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PO1-1-87

Xylopic acid prevents the development of tolerance and physical dependence to morphine in rats

[Speaker] Priscilla K Mante:1
[Co-author] Adoley A Mingle:1, Mustapha S Kpienaan:1, Kweku Abakah-Ewusi:1, Samuel Offei-Twum:1
1:Department of Pharmacology, Kwame Nkrumah University of Science and Technology, Ghana

Xylopic acid (XA) is an isolate of a Ghanaian traditional spice, Xylopia aethiopica. This spice is used locally for the treatment of various conditions including pain - rheumatism, headache, neuralgia and colic pain. In this study, xylopic acid was investigated for the possibility of causing tolerance or dependence when administered alone or in combination with morphine.

Adult male Sprague-Dawley rats (200-250 g) received xylopic acid (10-100 mg/kg, p.o.) or morphine (10 mg/kg, i.p.) twice daily for 14 days to induce analgesic tolerance. To develop dependence, another group of rats were given escalating doses of xylopic acid (10-300 mg/kg) or morphine (2.5-40 mg/kg, i.p.) for 7 days. To determine the effect of xylopic acid on the development of morphine tolerance and dependence, xylopic acid (10-100 mg/kg) was administrated orally before morphine. The tail-withdrawal assay and naloxone precipitation test were used to assess the extent of tolerance and dependence, respectively.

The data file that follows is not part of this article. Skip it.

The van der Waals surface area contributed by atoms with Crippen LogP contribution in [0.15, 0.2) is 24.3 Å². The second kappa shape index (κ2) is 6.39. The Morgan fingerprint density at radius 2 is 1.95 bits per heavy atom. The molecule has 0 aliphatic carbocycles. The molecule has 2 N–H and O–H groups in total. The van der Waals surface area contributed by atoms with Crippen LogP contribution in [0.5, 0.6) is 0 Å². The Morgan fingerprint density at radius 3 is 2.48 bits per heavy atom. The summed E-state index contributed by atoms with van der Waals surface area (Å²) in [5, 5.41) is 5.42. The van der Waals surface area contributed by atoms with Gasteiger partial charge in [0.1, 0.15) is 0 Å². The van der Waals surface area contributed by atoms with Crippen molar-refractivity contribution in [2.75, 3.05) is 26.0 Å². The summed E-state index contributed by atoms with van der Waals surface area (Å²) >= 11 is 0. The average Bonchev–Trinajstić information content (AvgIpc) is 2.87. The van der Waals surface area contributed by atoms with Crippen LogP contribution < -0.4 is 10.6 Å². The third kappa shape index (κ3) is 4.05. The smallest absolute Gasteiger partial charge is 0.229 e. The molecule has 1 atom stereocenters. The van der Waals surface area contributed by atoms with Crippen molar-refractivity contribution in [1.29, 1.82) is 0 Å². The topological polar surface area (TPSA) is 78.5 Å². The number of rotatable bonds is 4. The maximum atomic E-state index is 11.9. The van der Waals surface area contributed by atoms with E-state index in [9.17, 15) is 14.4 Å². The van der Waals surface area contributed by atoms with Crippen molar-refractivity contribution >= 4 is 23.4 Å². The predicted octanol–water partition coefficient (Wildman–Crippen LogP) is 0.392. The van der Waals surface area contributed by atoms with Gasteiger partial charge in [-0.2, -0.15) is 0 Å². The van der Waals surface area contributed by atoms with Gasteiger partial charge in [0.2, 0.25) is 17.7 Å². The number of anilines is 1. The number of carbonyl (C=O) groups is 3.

Rats that received chronic morphine administration displayed tolerance to its analgesic effect and developed morphine dependence. Xylopic acid (10-100 mg/kg) significantly (p<0.001) prevented the development of morphine tolerance. Additionally, xylopic acid inhibited some naloxone-induced withdrawal signs (weight loss, diarrhoea and jumping). Chronic administration of xylopic acid did not produce tolerance or dependence. The inhibitory effect of XA on withdrawal jumps in morphine-dependent mice was blocked by pretreatment with a2-adrenoceptor antagonist, yohimbine, but not by a1-adrenoceptor antagonist, prazosin. The membrane expression of a2A-adrenoceptors in the brainstem was decreased in morphine withdrawn animals. The reduction was prevented by repeated administration of XA.

These results suggest that XA inhibits morphine tolerance and dependence, and this is due partly to the prevention of the decreased membrane expression of the a2A-adrenoceptor in the brainstem.

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